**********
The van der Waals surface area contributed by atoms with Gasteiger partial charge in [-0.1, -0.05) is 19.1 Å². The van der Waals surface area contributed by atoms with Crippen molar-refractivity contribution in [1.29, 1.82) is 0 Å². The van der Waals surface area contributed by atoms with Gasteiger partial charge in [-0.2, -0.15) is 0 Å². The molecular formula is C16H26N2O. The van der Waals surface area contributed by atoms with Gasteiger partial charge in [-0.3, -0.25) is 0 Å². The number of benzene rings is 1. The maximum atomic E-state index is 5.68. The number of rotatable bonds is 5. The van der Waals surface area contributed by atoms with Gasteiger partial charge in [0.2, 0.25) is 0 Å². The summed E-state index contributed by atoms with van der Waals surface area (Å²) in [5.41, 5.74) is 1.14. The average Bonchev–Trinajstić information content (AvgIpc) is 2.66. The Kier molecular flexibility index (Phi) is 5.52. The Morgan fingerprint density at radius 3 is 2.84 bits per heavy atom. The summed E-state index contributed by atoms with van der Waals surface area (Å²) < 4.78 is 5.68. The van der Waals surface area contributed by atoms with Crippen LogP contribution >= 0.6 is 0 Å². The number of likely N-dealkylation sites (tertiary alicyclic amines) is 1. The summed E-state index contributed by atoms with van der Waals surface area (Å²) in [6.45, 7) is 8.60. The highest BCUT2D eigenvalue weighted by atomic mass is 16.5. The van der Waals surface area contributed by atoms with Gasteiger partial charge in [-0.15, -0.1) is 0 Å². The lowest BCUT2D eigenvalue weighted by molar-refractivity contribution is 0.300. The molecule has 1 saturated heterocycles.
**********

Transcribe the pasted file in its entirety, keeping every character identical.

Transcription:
The van der Waals surface area contributed by atoms with Gasteiger partial charge in [-0.1, -0.05) is 19.1 Å². The van der Waals surface area contributed by atoms with Crippen molar-refractivity contribution in [1.29, 1.82) is 0 Å². The van der Waals surface area contributed by atoms with Gasteiger partial charge in [-0.2, -0.15) is 0 Å². The molecular formula is C16H26N2O. The van der Waals surface area contributed by atoms with Gasteiger partial charge in [-0.3, -0.25) is 0 Å². The number of benzene rings is 1. The maximum atomic E-state index is 5.68. The number of rotatable bonds is 5. The van der Waals surface area contributed by atoms with Gasteiger partial charge in [0.2, 0.25) is 0 Å². The summed E-state index contributed by atoms with van der Waals surface area (Å²) in [5.41, 5.74) is 1.14. The average Bonchev–Trinajstić information content (AvgIpc) is 2.66. The Kier molecular flexibility index (Phi) is 5.52. The Morgan fingerprint density at radius 3 is 2.84 bits per heavy atom. The summed E-state index contributed by atoms with van der Waals surface area (Å²) < 4.78 is 5.68. The van der Waals surface area contributed by atoms with Crippen LogP contribution >= 0.6 is 0 Å². The number of likely N-dealkylation sites (tertiary alicyclic amines) is 1. The summed E-state index contributed by atoms with van der Waals surface area (Å²) in [6.45, 7) is 8.60. The highest BCUT2D eigenvalue weighted by atomic mass is 16.5. The van der Waals surface area contributed by atoms with Gasteiger partial charge in [-0.15, -0.1) is 0 Å². The lowest BCUT2D eigenvalue weighted by molar-refractivity contribution is 0.300. The molecule has 1 saturated heterocycles.